Over the years, our team has visited hundreds of schools. In doing so, we realized that many of the schools that inspired us most all had something in common. Teachers intentionally created learning opportunities for students out in the world through partnerships, field trips, project-based learning, service learning, etc.
We had a hunch that place-based learning could offer a path to student-centered, personalized learning. We set out to learn more about Place-Based Education and to share what we learned through a blog series, social media campaign and series of podcasts and publications designed to support educators everywhere who are looking to implement Place-Based Ed. We call this thought leadership campaign “Learning & The Power of Place.”
We recently released the first guide in our series of publications on the topic: What is Placed Based Education and Why Does it Matter? The guide offers an overview of Place-Based Education including definitions, benefits and examples. (For a visual summary, check out the infographic The Potential of Place-based Education.) The guide includes diverse examples of Place-Based Education in practice that illustrate different manifestations of Place-Based Education in concert with other innovative learning models such as project-based learning, work-based learning and social-emotional learning. The overview also describes and provides examples of all the different settings in which place-based learning is possible—from urban settings to rural areas to parks and college campuses, both virtually and internationally.
We’re excited to share the next publication in the series, which translates the insights from dozens of contributors into an actionable guide for the implementation of Place-Based Education in your classroom, school or community.
The Quick Start Guide to Implementing Place-Based Education offers two ways to think about the implementation: a “local-to-global” concentric rings model, and a PBE continuum. It’s our hope that the “local-to-global” model, place-based implementation continuum and related implementation ideas will empower educators with the realization that place-based learning is not only possible everywhere, but also worth doing everywhere.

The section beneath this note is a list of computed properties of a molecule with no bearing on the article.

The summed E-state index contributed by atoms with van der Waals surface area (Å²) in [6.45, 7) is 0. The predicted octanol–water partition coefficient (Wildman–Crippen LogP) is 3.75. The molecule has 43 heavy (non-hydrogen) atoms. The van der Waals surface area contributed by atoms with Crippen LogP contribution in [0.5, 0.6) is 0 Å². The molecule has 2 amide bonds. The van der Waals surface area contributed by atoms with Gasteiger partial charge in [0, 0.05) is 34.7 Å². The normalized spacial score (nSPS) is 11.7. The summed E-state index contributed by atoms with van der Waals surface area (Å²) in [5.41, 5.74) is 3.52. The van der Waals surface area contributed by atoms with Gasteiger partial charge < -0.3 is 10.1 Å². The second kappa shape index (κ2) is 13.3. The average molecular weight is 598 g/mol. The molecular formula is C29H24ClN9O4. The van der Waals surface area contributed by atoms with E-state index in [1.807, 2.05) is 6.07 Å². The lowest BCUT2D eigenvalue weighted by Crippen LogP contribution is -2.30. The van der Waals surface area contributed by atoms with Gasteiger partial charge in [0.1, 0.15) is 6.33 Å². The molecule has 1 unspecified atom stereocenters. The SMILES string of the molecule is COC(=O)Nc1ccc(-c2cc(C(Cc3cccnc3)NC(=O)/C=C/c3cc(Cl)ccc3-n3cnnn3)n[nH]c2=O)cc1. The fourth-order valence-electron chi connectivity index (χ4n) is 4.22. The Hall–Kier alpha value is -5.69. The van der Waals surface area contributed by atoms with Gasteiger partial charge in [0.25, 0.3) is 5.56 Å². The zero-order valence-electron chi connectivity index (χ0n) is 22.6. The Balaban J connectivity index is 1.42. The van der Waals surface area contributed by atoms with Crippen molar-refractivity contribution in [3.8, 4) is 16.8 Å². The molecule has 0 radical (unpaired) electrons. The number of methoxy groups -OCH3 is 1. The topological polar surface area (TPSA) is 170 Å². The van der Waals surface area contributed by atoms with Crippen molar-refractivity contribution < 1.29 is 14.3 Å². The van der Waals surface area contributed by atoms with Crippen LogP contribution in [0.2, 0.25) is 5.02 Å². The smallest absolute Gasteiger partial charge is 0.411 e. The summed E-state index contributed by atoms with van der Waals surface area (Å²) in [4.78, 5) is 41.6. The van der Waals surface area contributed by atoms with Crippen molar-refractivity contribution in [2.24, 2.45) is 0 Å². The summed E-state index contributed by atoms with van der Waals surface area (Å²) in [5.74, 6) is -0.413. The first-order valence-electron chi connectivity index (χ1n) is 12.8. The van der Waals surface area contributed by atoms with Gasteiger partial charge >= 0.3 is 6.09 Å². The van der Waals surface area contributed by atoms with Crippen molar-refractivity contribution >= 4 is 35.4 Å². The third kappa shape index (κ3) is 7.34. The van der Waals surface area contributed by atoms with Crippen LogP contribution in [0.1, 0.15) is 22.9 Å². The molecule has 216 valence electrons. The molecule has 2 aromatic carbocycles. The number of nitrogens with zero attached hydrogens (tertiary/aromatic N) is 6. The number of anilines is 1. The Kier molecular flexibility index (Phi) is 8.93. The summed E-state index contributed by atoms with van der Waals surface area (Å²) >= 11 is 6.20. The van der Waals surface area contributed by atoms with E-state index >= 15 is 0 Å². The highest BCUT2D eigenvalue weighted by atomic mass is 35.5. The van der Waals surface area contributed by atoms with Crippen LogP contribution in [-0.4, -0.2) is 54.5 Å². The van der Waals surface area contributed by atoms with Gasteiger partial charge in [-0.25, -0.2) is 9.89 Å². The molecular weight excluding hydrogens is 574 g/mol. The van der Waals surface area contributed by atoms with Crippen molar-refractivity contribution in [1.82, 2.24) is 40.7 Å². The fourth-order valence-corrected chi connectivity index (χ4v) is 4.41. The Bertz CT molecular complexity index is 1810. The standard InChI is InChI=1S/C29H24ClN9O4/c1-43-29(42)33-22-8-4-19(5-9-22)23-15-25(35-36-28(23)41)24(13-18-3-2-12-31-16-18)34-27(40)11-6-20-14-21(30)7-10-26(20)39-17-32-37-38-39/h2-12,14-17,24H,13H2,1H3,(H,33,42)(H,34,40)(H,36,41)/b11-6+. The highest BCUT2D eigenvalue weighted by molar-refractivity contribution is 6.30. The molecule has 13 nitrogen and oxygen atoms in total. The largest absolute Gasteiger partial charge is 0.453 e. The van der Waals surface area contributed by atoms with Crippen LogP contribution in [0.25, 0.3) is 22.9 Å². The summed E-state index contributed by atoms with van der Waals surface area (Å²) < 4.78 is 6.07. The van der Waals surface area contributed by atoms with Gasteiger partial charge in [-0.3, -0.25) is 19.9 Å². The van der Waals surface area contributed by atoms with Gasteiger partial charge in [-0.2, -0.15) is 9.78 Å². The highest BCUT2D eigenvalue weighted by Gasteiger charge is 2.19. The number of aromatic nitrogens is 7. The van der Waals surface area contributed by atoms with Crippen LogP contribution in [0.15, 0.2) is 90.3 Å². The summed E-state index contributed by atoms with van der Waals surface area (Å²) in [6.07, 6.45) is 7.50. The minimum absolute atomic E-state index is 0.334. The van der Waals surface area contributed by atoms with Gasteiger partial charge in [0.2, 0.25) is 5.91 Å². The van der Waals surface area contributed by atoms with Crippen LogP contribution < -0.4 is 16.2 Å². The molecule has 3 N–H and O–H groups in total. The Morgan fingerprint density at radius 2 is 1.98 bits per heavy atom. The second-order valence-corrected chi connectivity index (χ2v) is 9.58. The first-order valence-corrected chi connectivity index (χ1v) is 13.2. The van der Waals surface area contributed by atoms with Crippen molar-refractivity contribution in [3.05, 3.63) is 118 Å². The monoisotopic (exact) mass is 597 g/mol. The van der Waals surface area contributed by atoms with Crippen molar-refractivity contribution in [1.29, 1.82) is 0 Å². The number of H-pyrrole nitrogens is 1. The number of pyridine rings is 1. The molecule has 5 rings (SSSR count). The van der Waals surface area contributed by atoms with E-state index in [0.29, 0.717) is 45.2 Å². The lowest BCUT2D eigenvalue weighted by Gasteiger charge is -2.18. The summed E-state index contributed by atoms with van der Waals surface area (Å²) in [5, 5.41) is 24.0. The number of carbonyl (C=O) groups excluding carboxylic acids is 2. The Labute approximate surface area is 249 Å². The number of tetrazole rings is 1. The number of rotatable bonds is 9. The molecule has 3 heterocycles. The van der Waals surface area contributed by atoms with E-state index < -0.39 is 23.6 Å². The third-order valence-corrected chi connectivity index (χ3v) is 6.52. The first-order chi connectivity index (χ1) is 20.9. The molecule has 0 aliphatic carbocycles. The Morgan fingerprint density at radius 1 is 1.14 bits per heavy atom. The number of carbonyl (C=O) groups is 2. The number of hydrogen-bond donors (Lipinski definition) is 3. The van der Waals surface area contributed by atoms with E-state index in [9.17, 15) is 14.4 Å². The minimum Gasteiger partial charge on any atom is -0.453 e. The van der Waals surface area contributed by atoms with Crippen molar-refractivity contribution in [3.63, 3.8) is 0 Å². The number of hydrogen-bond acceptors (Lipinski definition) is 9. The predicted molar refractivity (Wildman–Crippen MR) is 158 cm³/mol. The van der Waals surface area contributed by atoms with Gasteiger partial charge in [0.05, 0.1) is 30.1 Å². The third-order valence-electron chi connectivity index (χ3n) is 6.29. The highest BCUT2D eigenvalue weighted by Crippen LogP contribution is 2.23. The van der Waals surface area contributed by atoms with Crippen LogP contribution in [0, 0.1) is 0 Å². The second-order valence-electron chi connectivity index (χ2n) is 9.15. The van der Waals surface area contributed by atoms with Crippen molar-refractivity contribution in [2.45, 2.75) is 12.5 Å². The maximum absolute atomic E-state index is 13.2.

Actionable examples and tips are shared throughout the Quick Start Guide to Implementing Place-Based Education. Meant to inform and inspire, the examples illustrate that PBE can be an approach to teaching any curriculum. It can be combined and integrated with many other approaches to learning based on the individual characteristics, needs and focuses of a given classroom or school.
All teachers have the capacity to teach using a place-based approach. The examples we share show how educators can implement Place-Based Education across their curriculum and in concert with innovative personalized learning models. When educators do so, students come away with more than just mastery of the curriculum. They graduate with the experiences, skills, dispositions and mindsets they need to impact local communities and address global challenges.
To help build the capacity of teachers to implement PBE, next week we’ll be releasing the third guide in the series: “The Quick Start Guide to Place-Based, Professional Learning.”
This guide is the second in a three-part publication series from Getting Smart. For additional publications in the series, including What is Placed Based Education and Why Does it Matter? and “Quick Start Guide to Place-Based Professional Learning,” as well as the infographic The Potential of Place-Based Education, see our Place-Based Ed Campaign page. For a collection of all of the contributions to the “Learning & The Power of Place” campaign from educators all over the world, see our collection of Place-Based Ed posts here. Check out the hundreds of examples of Place-Based Education in action and share your own using #PlaceBasedEd on social media.
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